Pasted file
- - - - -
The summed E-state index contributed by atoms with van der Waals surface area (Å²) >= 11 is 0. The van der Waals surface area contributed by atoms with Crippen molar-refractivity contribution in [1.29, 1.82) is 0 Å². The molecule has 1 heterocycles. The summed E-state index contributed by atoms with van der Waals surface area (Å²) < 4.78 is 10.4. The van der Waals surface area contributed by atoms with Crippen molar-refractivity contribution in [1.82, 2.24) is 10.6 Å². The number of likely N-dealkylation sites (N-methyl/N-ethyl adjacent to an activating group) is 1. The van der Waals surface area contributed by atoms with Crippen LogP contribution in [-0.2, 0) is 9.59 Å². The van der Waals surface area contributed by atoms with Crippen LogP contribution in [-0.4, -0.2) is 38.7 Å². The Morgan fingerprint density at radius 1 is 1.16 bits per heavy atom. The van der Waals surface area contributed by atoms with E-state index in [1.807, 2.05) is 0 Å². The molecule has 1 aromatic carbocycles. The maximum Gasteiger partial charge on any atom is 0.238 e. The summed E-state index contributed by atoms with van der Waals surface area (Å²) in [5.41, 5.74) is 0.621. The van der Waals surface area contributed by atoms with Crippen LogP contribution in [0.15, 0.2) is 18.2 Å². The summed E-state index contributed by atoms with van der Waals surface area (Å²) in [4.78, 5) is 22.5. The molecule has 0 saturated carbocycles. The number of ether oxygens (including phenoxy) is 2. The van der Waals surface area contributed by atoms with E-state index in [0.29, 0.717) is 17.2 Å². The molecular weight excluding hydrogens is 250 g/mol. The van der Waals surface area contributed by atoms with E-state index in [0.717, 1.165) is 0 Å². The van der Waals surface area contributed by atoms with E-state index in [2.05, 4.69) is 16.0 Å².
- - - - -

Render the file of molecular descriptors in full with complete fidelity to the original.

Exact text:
The summed E-state index contributed by atoms with van der Waals surface area (Å²) >= 11 is 0. The van der Waals surface area contributed by atoms with Crippen molar-refractivity contribution in [1.29, 1.82) is 0 Å². The molecule has 1 heterocycles. The summed E-state index contributed by atoms with van der Waals surface area (Å²) < 4.78 is 10.4. The van der Waals surface area contributed by atoms with Crippen molar-refractivity contribution in [1.82, 2.24) is 10.6 Å². The number of likely N-dealkylation sites (N-methyl/N-ethyl adjacent to an activating group) is 1. The van der Waals surface area contributed by atoms with Crippen LogP contribution in [-0.2, 0) is 9.59 Å². The van der Waals surface area contributed by atoms with Crippen LogP contribution in [-0.4, -0.2) is 38.7 Å². The Morgan fingerprint density at radius 1 is 1.16 bits per heavy atom. The van der Waals surface area contributed by atoms with E-state index in [1.807, 2.05) is 0 Å². The molecule has 1 aromatic carbocycles. The maximum Gasteiger partial charge on any atom is 0.238 e. The summed E-state index contributed by atoms with van der Waals surface area (Å²) in [5.41, 5.74) is 0.621. The van der Waals surface area contributed by atoms with Crippen LogP contribution in [0.15, 0.2) is 18.2 Å². The summed E-state index contributed by atoms with van der Waals surface area (Å²) in [4.78, 5) is 22.5. The molecule has 0 saturated carbocycles. The number of ether oxygens (including phenoxy) is 2. The van der Waals surface area contributed by atoms with E-state index in [0.29, 0.717) is 17.2 Å². The molecular weight excluding hydrogens is 250 g/mol. The van der Waals surface area contributed by atoms with E-state index in [0.717, 1.165) is 0 Å². The van der Waals surface area contributed by atoms with E-state index in [2.05, 4.69) is 16.0 Å².